Tuesday, September 11, 2007

On obeying authority, and being honest with myself

Back when I was teaching in school one day, I was at my desk in the staff room, feeling really upset that nothing seemed to be working out... and a reality check came from my other colleagues from related departments...

Is the chaos normal?
Is the fact that maybe just 10% of whatever you try to say gets through normal?
Is it normal that children are so rude and defiant?

Yes it's normal, they say.

WHAT THE HECK IS GOING ON HERE?

"Oh you must understand their family background, etc etc so on and so forth..."

Fair enough, I don't care what happens in their homes or if they've been taught properly. At least within the school there should be some basic standards, or else how is learning ever going to take place?

And that's the reality. To be a teacher now not only do you have to just teach content. Before you can do that effectively, you have to, on your own, build up your own reputation so that they'll actually cooperate with you. And there are two ways: tyranny or 'being their friend'.

Let's talk about 'being their friend'.

The stuff you see on videos is the 'build rapport' thing which means that you need to win them over to get them to do what you want. Sweets, chocolates, patting them on the back when they hand in their work, etc.

That's not in line with what I understood schooling to be, unfortunately. You are supposed to respect derived authority. Period. Whether you eventually respect the teacher personally is another matter altogether.

Now whether the children were taught to respect authority is beyond the teacher's control, but within school at least there needs to be some sort of discipline to reflect that, at least within school, this is the expected standard.

It's like I'm at the mercies of the kid's whim and fancy when it comes to basic things like not talking back, handing in homework, shutting up when I'm talking et al.

Oh and the stare hard at people tactic doesn't work now. There's no sense of decency and embarassment with some of them. They just keep talking or doing their stuff.

Now let's discuss option 1: tyranny

I have seen some of the senior teachers doing that very effectively. But it saps your emotional energy because you get really angry when you keep scolding and punishing them.

Few people have a disposition that seems to indicate they're angry even when they're really not, thus fooling the kids all the time.

And I can't punish people for nuts, I get really really upset when I have to send people out or to detention. I try to detach myself and just do it but it just really makes me feel so bad. And the kids know it, and that I have a very high level of patience and tolerance.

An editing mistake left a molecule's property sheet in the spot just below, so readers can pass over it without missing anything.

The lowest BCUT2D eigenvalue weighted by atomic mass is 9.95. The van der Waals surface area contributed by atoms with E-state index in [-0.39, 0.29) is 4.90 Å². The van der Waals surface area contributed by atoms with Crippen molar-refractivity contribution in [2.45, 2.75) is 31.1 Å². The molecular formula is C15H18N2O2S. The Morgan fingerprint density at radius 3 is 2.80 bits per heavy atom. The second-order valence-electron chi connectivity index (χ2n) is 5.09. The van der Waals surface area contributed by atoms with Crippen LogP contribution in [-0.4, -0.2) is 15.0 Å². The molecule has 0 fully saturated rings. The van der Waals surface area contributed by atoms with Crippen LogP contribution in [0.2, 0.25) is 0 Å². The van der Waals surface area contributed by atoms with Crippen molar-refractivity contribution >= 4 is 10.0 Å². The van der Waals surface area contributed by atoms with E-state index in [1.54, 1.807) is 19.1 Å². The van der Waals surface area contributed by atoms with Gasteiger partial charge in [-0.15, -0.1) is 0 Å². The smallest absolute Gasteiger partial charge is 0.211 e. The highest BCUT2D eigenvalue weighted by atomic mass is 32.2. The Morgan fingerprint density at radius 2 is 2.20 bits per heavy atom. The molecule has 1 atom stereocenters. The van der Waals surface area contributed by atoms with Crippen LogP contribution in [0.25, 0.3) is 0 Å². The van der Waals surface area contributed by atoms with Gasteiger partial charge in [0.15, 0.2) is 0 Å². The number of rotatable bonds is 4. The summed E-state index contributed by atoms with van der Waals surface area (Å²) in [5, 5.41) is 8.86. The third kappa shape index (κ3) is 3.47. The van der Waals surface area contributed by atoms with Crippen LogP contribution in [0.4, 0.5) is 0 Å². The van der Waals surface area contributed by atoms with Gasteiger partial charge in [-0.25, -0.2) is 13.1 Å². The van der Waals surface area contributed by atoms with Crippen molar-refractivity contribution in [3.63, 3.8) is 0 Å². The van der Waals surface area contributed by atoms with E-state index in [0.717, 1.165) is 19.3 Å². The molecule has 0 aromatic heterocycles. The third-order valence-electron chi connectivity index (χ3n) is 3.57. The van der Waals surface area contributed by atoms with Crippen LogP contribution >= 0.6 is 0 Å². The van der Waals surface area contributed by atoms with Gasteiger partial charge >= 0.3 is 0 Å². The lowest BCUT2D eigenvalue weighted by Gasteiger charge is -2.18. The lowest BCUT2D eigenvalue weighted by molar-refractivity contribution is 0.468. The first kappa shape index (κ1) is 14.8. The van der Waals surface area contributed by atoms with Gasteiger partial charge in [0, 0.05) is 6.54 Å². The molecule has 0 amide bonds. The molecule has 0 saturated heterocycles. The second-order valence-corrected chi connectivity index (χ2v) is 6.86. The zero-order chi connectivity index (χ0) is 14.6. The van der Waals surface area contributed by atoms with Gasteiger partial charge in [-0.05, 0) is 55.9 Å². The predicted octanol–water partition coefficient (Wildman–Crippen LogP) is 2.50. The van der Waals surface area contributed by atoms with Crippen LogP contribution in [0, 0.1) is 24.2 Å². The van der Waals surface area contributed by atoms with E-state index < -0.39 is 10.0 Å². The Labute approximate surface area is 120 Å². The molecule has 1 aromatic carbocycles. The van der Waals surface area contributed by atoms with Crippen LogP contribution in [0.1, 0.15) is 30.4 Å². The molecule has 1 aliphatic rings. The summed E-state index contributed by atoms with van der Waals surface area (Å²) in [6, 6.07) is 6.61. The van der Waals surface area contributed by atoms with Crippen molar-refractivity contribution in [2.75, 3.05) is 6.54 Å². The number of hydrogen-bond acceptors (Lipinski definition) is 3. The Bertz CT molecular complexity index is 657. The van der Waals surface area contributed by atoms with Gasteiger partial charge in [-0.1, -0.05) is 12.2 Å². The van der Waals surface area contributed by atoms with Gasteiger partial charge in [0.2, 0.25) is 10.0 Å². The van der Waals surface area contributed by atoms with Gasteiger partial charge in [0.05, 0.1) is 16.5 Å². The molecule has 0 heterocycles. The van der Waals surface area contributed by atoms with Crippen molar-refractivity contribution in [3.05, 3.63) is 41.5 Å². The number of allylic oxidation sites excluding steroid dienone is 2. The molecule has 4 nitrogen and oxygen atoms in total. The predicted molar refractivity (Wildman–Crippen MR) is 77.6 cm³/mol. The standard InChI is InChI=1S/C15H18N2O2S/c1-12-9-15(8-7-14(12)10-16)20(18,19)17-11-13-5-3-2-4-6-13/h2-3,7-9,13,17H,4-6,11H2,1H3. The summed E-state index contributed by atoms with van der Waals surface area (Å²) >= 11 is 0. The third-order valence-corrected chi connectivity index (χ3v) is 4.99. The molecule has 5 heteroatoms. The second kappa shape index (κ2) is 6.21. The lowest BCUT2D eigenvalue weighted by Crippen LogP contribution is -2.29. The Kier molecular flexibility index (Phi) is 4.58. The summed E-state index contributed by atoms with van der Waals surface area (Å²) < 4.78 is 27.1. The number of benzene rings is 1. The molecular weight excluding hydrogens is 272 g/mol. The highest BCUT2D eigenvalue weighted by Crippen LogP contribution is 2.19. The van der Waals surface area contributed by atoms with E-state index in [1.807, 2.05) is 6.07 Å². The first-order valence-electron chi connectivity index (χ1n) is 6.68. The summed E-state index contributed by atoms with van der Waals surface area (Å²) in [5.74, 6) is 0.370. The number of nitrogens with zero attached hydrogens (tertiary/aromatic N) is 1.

But even if I could stand it, learning is not going to take place if the kids don't get in line, so what's the point?

Only now do I understand how much harder it is to be a teacher, especially in a place where children are spoilt, rude, have no respect for authority, and it's always a tension of people wanting to break loose and wreck havoc and everything is only just barely contained, if at all.

If anything, I realise it's a reflection - a reflection of Singapore's future... and we are rapidly descending into America's public school system ... breaking down and going through the motion... and the worst part is that the poor teachers (including a HOD of mine) in the service for so long don't realise how bad the extent of things are, because they're like the frog in the slow fire cooker... they adapt, and they accept it everytime standards go down bit by bit... whereas for someone like me, whose last dose of school life was 8 years ago or more, to me its such a great, sudden shock.

It's also an indicator of how relative morality is not going to work, because with no yardstick to follow, we just go down bit by bit everytime...

I know I sound like one of those useless people who complains and then doesn't do anything about it, but to me, education is not that important. Killing myself to prop up a secular system that refuses to change... is still a lost cause.

On the other side, the elite schools are getting more elite. Remember the idea of spreading the good students amongst all the schools mooted by a retired civil servant? Would be violently unpopular with the elite parents, and understandably so. Even the Education Minister himself brushed it off, saying something about focusing on niche areas...

Sometimes I can see why people don't want church and state to separate. Education is so important, not just for practical reasons, but also for people's morality, upbringing, and value systems. I dare say that it is only by God's grace that my two brothers have made it through tough neighbourhood schools intact.

So goodbye Public Education Service, I'm out. I respect those who have been there and are still there making a difference. Running after 40 kids and disciplining them, doing their parent's job and then actually having to teach them is not my cup of tea. I do not have this overriding love for children against all the odds.

What does God have in store next, I wonder?

1 comment:

michele said...

Oooo so cynical. I'm the daughter of a teacher so I hear all the stories from her as well. And yes I got to admit, it's going downhill... she had her work review, and the VP noted that she was unable to get a 100%hit rate for her students to submit their work. My mum was flabbergasted. She's a HOD. And she was thinking: "what do you expect me to do? Nuts..."